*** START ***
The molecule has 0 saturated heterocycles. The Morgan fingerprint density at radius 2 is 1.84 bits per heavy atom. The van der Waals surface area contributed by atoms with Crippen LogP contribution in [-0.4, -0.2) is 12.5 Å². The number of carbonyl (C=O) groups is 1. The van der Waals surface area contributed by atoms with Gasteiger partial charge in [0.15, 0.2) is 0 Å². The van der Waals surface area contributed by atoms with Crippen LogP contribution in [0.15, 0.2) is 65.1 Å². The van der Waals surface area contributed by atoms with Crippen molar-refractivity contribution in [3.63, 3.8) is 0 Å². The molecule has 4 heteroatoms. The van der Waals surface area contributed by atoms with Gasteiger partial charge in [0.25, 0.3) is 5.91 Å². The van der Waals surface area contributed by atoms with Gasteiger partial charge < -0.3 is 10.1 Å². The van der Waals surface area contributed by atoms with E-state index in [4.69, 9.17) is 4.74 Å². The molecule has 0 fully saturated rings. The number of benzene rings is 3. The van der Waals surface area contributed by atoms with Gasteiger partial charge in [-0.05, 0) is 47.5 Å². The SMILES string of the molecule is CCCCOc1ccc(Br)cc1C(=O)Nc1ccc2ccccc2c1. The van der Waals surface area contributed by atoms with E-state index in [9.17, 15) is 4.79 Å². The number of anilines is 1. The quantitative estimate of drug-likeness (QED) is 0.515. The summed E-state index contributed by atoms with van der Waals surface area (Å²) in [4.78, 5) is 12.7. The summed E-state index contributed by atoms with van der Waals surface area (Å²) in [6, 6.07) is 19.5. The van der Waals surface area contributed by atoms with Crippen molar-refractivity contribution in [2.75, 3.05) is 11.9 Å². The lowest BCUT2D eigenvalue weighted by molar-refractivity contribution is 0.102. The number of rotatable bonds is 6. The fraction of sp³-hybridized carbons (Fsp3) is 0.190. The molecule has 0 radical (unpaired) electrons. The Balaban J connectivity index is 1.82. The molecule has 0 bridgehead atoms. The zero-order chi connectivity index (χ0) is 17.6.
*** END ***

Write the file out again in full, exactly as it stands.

The molecule has 0 saturated heterocycles. The Morgan fingerprint density at radius 2 is 1.84 bits per heavy atom. The van der Waals surface area contributed by atoms with Crippen LogP contribution in [-0.4, -0.2) is 12.5 Å². The number of carbonyl (C=O) groups is 1. The van der Waals surface area contributed by atoms with Gasteiger partial charge in [0.15, 0.2) is 0 Å². The van der Waals surface area contributed by atoms with Crippen LogP contribution in [0.15, 0.2) is 65.1 Å². The van der Waals surface area contributed by atoms with Crippen molar-refractivity contribution in [3.63, 3.8) is 0 Å². The molecule has 4 heteroatoms. The van der Waals surface area contributed by atoms with Gasteiger partial charge in [0.25, 0.3) is 5.91 Å². The van der Waals surface area contributed by atoms with Gasteiger partial charge < -0.3 is 10.1 Å². The van der Waals surface area contributed by atoms with E-state index in [4.69, 9.17) is 4.74 Å². The molecule has 0 fully saturated rings. The number of benzene rings is 3. The van der Waals surface area contributed by atoms with Gasteiger partial charge in [-0.05, 0) is 47.5 Å². The SMILES string of the molecule is CCCCOc1ccc(Br)cc1C(=O)Nc1ccc2ccccc2c1. The van der Waals surface area contributed by atoms with E-state index in [9.17, 15) is 4.79 Å². The number of anilines is 1. The quantitative estimate of drug-likeness (QED) is 0.515. The summed E-state index contributed by atoms with van der Waals surface area (Å²) in [4.78, 5) is 12.7. The summed E-state index contributed by atoms with van der Waals surface area (Å²) in [6, 6.07) is 19.5. The van der Waals surface area contributed by atoms with Crippen molar-refractivity contribution in [2.75, 3.05) is 11.9 Å². The lowest BCUT2D eigenvalue weighted by molar-refractivity contribution is 0.102. The number of rotatable bonds is 6. The fraction of sp³-hybridized carbons (Fsp3) is 0.190. The molecule has 0 radical (unpaired) electrons. The Balaban J connectivity index is 1.82. The molecule has 0 bridgehead atoms. The zero-order chi connectivity index (χ0) is 17.6.